3) While the GPS in the iPhone is okay, it's only accurate to about 100 feet (worse with lots of buildings). For a restaurant, that could be block or more off. Couple that with the horribly innacurate geocoding of most addresses, and again, this gets sort of useless, and maps/directions are much more effective.

 

So until we have a device with a rock-solid compass, 30-foot accurate GPS (in the city), and major improvements in the geocoding of addresses, this is just a cool demo, and will never gain any sort of significant adoption.

 

Regarding point #2. Navigating to a geocache doesn't take into account physical barriers either. I recall trying to navigate to a waypoint in Rome when I got within 200' a couple of times before finding the right narrow "street" that I needed to take to get to where I wanted to go. The previously mentioned LAYAR browser has an AR view and a map view that can be toggled just as one can switch from map to satellite view on google maps.

 

This thread *is* about the future of geocaching thus I suspect that there will be some hardware improvements over the next few years. I doubt that AR navigation will be accurate enough to ffind a nano on a steel bridge but even with todays handheld GPS accuracy all it's going to do is get you close enough in order to let geosense kick in.

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All great in theory, but have you actually tried to use one of these? Like AroundMe, or any of the other ones out there? You use it once or twice, see the potential, but end up finding it mostly impractical and useless.

 

Three major *practical* problems:

 

1) The iPhone (and Android) compasses are sketchy at best. While the GPS is somewhat accurate, the compass is easy to interfere with, and is often off by 90-degrees or more. This makes the directional stuff useless.

 

2) None of these apps take into account geography, they just do line-of-sight. That works fine if things are < 200 feet (in the city), but anything further and it's much more effective to use a map application, with walking/driving distances and directions, to make a decision where to go.

 

3) While the GPS in the iPhone is okay, it's only accurate to about 100 feet (worse with lots of buildings). For a restaurant, that could be block or more off. Couple that with the horribly innacurate geocoding of most addresses, and again, this gets sort of useless, and maps/directions are much more effective.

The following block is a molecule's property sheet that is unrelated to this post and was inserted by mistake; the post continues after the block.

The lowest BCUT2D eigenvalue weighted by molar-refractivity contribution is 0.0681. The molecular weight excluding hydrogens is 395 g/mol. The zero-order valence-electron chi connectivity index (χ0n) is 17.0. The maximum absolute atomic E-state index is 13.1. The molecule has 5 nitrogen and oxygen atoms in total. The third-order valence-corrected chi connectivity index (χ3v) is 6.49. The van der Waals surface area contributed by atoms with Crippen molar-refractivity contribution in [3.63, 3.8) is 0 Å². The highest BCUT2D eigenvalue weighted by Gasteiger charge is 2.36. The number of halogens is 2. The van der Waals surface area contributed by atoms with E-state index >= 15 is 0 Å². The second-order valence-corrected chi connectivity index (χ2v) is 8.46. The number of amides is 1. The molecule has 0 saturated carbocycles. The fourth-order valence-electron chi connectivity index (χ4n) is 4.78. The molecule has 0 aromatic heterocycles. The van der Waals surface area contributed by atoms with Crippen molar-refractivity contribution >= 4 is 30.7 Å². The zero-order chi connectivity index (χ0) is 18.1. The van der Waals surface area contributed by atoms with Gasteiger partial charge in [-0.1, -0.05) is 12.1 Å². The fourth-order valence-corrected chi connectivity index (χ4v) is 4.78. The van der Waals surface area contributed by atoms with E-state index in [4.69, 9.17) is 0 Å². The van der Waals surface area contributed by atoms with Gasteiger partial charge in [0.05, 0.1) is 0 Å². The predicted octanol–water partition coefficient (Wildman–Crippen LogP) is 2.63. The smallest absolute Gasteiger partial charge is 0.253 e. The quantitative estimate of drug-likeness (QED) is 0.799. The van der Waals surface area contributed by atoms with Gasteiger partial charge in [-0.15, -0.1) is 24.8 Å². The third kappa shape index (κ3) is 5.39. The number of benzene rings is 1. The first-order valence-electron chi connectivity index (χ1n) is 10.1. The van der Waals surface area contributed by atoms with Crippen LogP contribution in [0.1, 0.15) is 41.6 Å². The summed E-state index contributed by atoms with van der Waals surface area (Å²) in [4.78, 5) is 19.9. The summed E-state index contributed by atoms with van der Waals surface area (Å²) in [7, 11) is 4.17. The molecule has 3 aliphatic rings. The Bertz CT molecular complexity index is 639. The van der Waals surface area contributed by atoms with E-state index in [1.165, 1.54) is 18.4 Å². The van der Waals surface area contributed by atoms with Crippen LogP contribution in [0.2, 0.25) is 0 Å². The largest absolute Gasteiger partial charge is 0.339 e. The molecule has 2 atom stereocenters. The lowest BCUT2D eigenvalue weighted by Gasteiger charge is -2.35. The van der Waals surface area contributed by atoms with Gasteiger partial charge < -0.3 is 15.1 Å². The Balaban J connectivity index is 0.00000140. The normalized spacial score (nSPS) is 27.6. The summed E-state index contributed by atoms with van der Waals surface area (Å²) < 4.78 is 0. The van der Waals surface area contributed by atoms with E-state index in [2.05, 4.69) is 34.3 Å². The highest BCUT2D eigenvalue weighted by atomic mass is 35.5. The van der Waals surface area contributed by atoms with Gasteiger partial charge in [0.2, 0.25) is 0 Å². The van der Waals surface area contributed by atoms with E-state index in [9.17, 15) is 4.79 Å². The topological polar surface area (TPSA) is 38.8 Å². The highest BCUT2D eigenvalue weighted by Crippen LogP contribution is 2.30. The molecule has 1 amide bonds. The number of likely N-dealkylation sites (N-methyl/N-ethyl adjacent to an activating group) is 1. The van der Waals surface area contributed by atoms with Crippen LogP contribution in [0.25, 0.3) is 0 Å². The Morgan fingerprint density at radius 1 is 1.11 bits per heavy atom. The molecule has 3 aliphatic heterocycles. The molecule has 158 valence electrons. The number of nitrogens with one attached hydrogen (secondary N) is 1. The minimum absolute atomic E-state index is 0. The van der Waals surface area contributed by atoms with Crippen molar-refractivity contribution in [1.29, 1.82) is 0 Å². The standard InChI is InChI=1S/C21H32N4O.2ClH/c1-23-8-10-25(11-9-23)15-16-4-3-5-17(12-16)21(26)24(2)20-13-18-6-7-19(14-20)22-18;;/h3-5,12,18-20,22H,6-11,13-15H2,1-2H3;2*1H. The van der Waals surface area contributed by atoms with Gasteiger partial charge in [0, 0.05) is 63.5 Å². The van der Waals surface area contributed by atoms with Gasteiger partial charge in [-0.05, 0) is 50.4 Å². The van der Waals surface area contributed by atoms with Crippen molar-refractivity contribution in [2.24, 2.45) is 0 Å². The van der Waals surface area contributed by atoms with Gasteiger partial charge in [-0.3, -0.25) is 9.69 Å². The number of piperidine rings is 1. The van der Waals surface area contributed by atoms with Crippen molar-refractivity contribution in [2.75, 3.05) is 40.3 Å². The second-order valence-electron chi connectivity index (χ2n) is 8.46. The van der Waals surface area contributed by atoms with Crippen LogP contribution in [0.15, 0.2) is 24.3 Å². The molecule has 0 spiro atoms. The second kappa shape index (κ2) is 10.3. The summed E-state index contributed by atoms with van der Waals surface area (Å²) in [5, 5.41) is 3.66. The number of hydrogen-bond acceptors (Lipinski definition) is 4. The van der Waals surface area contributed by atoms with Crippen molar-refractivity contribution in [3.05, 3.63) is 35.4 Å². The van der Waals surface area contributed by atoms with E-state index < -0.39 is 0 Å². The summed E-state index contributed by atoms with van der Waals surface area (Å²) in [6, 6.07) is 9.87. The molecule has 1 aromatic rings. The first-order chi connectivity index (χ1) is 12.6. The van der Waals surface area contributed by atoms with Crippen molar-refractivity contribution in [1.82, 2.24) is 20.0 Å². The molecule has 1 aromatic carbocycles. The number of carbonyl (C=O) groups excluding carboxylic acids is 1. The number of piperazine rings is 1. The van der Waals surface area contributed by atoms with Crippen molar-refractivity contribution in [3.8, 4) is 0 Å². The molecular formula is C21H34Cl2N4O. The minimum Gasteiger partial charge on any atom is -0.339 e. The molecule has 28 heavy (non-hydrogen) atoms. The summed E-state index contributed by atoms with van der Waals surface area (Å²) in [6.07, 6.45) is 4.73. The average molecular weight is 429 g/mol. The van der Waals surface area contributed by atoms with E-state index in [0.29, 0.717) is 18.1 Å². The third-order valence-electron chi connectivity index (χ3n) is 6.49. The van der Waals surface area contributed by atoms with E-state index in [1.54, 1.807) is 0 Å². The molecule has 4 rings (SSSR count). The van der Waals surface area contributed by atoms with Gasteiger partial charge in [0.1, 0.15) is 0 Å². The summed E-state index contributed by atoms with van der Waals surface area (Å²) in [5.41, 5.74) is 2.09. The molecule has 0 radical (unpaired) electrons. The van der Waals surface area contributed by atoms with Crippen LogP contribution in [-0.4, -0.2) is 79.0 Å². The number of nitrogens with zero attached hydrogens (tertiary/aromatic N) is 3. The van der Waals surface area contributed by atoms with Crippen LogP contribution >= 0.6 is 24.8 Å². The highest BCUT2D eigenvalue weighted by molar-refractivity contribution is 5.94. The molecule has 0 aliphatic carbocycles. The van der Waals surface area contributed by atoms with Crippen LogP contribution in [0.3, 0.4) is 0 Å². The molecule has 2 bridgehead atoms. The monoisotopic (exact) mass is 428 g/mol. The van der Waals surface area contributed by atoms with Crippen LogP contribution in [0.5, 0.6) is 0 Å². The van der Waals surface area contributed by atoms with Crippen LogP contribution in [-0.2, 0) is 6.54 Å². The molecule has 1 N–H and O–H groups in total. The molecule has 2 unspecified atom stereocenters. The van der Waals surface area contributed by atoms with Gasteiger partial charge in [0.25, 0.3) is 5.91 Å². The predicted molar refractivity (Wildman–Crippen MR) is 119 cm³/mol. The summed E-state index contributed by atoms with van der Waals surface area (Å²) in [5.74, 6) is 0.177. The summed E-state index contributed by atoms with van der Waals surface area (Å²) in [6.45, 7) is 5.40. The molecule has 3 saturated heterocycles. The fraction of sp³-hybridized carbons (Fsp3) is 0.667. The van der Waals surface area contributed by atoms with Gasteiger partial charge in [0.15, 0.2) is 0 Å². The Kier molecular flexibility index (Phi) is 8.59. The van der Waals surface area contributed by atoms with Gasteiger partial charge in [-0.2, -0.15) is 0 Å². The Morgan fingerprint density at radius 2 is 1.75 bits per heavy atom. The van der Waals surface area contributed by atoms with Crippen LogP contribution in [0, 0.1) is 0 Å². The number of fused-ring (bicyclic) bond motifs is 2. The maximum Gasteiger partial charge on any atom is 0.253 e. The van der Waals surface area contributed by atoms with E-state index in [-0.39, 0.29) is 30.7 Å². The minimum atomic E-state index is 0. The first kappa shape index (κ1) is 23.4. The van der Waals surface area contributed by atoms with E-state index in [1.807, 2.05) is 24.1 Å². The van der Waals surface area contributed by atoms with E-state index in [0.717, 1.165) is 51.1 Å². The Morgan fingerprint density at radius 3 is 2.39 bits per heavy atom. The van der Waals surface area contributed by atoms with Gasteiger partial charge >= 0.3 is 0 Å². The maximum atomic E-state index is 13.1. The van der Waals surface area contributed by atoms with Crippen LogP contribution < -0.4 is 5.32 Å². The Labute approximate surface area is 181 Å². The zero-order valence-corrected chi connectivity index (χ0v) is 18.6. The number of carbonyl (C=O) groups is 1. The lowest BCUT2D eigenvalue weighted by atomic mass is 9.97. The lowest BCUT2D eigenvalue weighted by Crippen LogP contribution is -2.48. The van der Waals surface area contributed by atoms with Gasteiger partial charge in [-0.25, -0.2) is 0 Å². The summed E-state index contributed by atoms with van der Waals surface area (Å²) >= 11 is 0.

So until we have a device with a rock-solid compass, 30-foot accurate GPS (in the city), and major improvements in the geocoding of addresses, this is just a cool demo, and will never gain any sort of significant adoption.

 

Regarding point #2. Navigating to a geocache doesn't take into account physical barriers either. I recall trying to navigate to a waypoint in Rome when I got within 200' a couple of times before finding the right narrow "street" that I needed to take to get to where I wanted to go. The previously mentioned LAYAR browser has an AR view and a map view that can be toggled just as one can switch from map to satellite view on google maps.

 

This thread *is* about the future of geocaching thus I suspect that there will be some hardware improvements over the next few years. I doubt that AR navigation will be accurate enough to ffind a nano on a steel bridge but even with todays handheld GPS accuracy all it's going to do is get you close enough in order to let geosense kick in.

 

I disagree - A GPS is effectively the same as a map-based application/location finder. By viewing it on a map, you can see exactly how to get there - ether via roads, trails, whatever. It's an overhead view.

 

AR (in its current form) is completely different, and doesn't take that into account. It makes it virtually useless in terms of actually finding your way to the destination (if it's more than 100-200 feet away).

 

Thus my point that it's not the same, and using a GPS (that is more than a compass) gives the user the information needed to take into account physical barriers, etc. But AR doesn't.

 

Anyway, AR is a cool toy, but no one uses it for more than a few minutes, goes "cool", then goes back to using a GPS/map tool.